This necessitates the opening to come a little to the side, and not in the exact center of the buck. A large poof at the back of the waist is in bad style.
What is needed is that the folds should be caught up slightly in the way they most naturally fall, taking care that they do not give the impression of too great width. This is the way in which most dresses are made when they are composed only of one material.
Children's Clothing Fashions
Children are being dressed in woolens also for every day, as well as for evening wear, except perhaps for very full-dress occasions, when plush or corded silk is used, but they are the exceptions rather than the rule.
There is no radical change in the make of frocks; red and neutral tones are most worn, and some of the plain colors have interwoven patterns adapted to the borders of skirts, and the trimmings of bodices and sleeves.
The Norfolk blouse is found to be so useful and comfortable, that many school dresses are in that style. The frock here engraved, made by Messrs. Clack, shows another useful and becoming mode of manufacturing.
It would be suitable for girls of almost any age from five or six to nine or ten. The skirt is pleated. There is a sash tunic which appears beneath the jacket bodice; this has a pointed velvet yoke which is new.
It could be made up all of one tone, or in contrast, for example, the velvet ruby, the dress itself cream, or two shades of brown would look admirably well.
Walking, Driving or Evening Wear
Winter Mantles and Mantelets
The time has come when a warm mantle is most acceptable. The first in our illustration (shown above) is well adapted to three purposes for walking, driving, or evening wear. It is made in a brown figured camel-hair cloth, soft, warm, and undeniably handsome.
It is trimmed with braided passementerie and lace. Long points of plush distinguish the shape, which is calculated to give a majestic grace to the figure, and it would suit either a short or tall woman.
The clasps introduced upon it are very well wrought. It is lined with pale blue striped silk and is very light, which is a good point in long cloaks; it is so difficult to combine warmth and lightness.
It can be made in any tone desired, such as fancy gray camel-hair with black trimmings, or if it is intended for evening only, in crimson velvet.
Women with good figures cling to the coat shape; in velvet such coats are apt to wear out too quickly; in cloth they are not important enough for all occasions, but plush has none of the drawbacks; and it is in myrtle-green plush with rich gray, gold, and black trimmings that the coat is made which appears in our sketch.
It has a gimp girdle coining from beneath the side revers, and the passementerie and the drooping cords tagged at the tips significantly distinguish it.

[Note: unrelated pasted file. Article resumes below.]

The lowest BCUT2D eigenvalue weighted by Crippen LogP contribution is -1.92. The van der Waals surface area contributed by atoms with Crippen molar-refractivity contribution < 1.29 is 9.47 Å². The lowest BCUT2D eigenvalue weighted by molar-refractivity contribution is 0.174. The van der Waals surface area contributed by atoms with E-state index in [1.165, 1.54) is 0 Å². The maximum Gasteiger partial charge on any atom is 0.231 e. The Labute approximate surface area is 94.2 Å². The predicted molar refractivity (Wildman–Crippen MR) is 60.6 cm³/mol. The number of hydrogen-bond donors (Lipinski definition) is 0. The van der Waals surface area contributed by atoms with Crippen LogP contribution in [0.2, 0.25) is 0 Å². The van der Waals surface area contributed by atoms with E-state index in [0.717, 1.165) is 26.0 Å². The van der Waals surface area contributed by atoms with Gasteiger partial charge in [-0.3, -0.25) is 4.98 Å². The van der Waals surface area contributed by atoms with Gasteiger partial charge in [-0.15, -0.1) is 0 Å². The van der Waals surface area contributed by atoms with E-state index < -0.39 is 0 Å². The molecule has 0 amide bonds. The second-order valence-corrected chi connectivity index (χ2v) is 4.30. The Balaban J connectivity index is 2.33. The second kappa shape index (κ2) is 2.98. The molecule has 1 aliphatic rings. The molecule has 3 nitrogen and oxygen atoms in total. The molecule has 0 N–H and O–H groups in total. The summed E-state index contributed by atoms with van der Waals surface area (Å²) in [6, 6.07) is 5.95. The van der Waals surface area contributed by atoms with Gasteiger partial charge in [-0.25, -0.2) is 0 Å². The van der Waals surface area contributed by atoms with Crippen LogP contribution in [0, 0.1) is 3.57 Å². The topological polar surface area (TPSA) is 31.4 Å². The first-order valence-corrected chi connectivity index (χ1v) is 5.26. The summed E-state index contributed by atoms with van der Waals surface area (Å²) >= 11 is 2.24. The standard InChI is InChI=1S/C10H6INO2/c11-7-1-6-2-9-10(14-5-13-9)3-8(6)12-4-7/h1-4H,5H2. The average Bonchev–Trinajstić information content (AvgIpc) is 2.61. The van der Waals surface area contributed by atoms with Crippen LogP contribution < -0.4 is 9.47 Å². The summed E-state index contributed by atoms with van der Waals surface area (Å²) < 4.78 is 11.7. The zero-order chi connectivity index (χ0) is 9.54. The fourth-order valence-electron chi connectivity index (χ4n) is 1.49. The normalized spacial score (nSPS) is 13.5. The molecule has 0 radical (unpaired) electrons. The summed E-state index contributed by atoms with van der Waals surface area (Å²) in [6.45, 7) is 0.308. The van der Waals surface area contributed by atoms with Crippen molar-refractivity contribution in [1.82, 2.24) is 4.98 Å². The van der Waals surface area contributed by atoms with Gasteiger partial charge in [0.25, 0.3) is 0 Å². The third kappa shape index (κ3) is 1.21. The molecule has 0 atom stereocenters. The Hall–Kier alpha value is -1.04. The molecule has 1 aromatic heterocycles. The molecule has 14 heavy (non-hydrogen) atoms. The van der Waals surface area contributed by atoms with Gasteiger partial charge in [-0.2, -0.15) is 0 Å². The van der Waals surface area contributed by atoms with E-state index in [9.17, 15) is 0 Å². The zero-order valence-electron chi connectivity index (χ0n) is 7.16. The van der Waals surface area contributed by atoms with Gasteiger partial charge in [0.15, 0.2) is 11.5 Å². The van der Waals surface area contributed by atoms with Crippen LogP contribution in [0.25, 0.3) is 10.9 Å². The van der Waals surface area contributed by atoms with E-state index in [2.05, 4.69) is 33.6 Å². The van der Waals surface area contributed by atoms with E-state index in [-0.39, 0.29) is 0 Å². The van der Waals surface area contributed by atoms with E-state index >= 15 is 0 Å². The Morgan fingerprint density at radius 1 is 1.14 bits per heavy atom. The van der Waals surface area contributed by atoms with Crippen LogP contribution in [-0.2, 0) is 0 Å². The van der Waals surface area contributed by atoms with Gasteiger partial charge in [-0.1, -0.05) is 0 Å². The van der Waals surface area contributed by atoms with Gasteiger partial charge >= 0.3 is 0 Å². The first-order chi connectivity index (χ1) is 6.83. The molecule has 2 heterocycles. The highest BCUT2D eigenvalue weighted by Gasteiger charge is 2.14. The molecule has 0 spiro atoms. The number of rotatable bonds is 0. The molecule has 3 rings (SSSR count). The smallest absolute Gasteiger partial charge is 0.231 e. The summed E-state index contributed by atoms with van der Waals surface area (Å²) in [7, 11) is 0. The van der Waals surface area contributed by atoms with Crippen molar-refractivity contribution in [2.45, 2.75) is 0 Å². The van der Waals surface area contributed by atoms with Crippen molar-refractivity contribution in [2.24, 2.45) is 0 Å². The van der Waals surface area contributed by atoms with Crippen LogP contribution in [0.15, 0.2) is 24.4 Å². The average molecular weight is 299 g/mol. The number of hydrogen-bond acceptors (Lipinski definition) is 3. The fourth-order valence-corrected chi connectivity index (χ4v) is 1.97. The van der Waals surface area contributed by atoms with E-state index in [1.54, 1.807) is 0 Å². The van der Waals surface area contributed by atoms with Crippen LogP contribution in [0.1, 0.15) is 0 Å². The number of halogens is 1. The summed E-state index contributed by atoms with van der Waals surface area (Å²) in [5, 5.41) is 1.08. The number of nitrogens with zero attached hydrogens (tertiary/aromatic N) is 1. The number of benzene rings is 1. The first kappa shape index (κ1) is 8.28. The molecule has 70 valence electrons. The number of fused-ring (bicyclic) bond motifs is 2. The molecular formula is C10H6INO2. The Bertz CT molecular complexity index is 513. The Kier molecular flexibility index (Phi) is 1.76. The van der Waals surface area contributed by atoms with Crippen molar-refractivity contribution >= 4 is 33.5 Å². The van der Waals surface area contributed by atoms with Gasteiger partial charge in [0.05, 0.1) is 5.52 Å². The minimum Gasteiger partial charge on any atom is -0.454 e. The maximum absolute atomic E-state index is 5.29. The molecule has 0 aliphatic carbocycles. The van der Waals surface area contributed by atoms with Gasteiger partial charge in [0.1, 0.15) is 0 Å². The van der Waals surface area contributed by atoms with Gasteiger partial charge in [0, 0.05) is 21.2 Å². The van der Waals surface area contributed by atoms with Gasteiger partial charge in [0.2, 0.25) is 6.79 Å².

It has two large pleats at the back, which are just gathered at the top, and it opens the entire length of the skirt quite in the center, so there is no fear, with ordinary care, that it will be unduly crushed when its wearer sits down.
English women have not yet so far sacrificed themselves to the exigencies of dress as to wear garments in which they can only stand or walk, as fashionable women in other countries have the credit of doing.
This coat is lined with satin and has imitation but great looking pockets at the sides. Several Royal ladies have looked with favor on this particular cloak, and many of the same styles are being made for Sandown and other gatherings of a similar class.
Brocaded velvets, as well as brocaded cloth, are used for this year's mantles, but not much of the least expensive kinds of velvet brocade. Peau de wire façonné is newer and more durable.
Hitherto peso de soie has presented a plain surface and has been principally used for low bodices. Now it has been brought out much thicker, solely for panels, and covered with brocade, the design generally in stripes sufficiently far apart to display the ground well, and never very stiff or regular wears well and shows off the many beautiful trimming' introduced this season.
Velvet, as well as silk, has met with novel treatment, and for the first time has appeared with a watered surface, and it is of watered velvet that the third mends is made. It is trimmed with chenille and gold, is pointed at the back, has large sleeves, with fur introduced down the front, around the neck, and on the sleeves.
The last figure wears a shorter make of mantle which is also much worn. The material is brown plush, and coral is introduced into the beadwork with bronze and tinsel. Labrador fur is used upon it, which is white at the tips.
This could be equally well carried out in the fashionable matelassés, which when they were worn some years ago established their fame for looking well and wearing well It is a wonder they have not been reintroduced before.
There will, no doubt, be more black mantles sold this winter than any others, but some of the most beautiful Paris models are brown or dark green—naturally, they require bonnet and dress to be in unison; whereas a black cloak can be worn with everything, hence its popularity.